“But I feel like it helps tremendously to be able to use the same language to talk to my crew chief, my race engineer, my tyre guy, all the people on my team that have that common language, that engineering background and that’s more powerful I think, and more common now than ever it’s been in our sport. It used to be that the engineer was the only one with an engineering degree, not a crew chief, not a car chief, not a tyre guy. Now it seems like it’s way more common to be an engineer and have an engineering degree than not.”
Another advantage to the Roush Fenway team in 2019 was to have a key technical partner aboard in the form of global data storage and cyber protection experts Acronis, whose impressive portfolio also extends to IndyCar, Formula One, Formula E, Baseball and Soccer. For Newman, it’s another important part of the jigsaw coming together at the right time.
“I think it gives our programme and our team more diversity from a technology standpoint,” adds Newman. “We all know that technology is driving the universe right now and one hundred years ago, technology was the new hammer, so we’re excited to have Acronis with the side of technology they bring to our team. I can’t say that it goes directly to making our race car go fast but it makes our team perform better and really gives us security to know that what we’re doing and not somebody else trying to share it.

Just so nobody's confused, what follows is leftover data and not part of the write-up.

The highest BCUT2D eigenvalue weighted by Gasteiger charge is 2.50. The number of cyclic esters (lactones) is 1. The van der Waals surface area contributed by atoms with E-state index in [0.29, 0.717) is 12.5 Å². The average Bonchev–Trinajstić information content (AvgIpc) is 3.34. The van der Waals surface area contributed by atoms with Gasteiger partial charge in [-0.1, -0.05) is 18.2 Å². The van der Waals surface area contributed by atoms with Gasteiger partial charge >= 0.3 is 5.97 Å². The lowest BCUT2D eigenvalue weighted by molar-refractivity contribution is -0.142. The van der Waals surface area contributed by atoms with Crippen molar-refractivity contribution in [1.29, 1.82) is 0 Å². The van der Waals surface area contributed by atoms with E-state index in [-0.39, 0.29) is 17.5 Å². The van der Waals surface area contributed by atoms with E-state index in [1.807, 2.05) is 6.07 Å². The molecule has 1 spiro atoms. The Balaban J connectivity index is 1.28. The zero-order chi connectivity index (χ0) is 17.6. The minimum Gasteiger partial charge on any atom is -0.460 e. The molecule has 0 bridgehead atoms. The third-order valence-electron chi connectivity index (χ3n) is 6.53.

“Just having somebody new, a new partner in our sport is huge. That’s not common anymore. At least in the United States there are so many big time Fortune 500 companies that have cycled in and out of so many sports that it’s nice to bring in new faces and new people and new technology and I was proud to represent Acronis in doing that.”
The first season for any driver in any new team is always very much a bedding in process. But Newman is already focused on the bigger picture. And that picture is winning. After all, that is always the end goal for any driver and any team to deliver for themselves and their important race partners.
“The goal for me, personally, is to win right out of the box. Our biggest race of the year, in Daytona, we had the best race average of any team out there, to my knowledge. And we had the chance to win the Super Bowl of our sport in the first race. So, to me that’s out first focus. You do that, you lock yourself into the play offs and you change your opportunities, I guess you could say for the rest of the season. So, for 25 races after that, you can play with different strategies and you can run different risks and do different things because you’ve locked yourself into the playoffs. So, ultimately, we want to be in the playoffs, we want to win the championship and we want to do that by winning at least one race. So we have to prove that we’re a winner.
“It’s been obvious for the last, say, five years that the winner of the championship is the winner of the last race. So, if you can’t win a race, you’re probably not going to win a championship. And where I’m at in my career, my ultimate goal is to win the championship. I’ve won races, I’ve won big races that are called championship races like the DAYTONA 500 and the Brickyard 400 and I’m proud of that, and I want to do it again. But ultimately it’s about winning the championship for myself and for Scott Graves, who has never been in Victory Lane in the Cup Series. That’s the big goal, and it’s doable. We’ve proved it’s doable, because by whatever it was, seven-one thousands of a second, we were that close in Talladega.”
Ryan won’t have to wait too long to put all that learning of the previous season with Roush Fenway Racing straight back into practice, because the 2020 Monster Energy NASCAR series kicks off again with the famous DAYTONA 500 in mid-February.
The ‘Rocket Man’ has been there, done that. But it’s not only about race wins this time around. He’s targeting the bigger picture.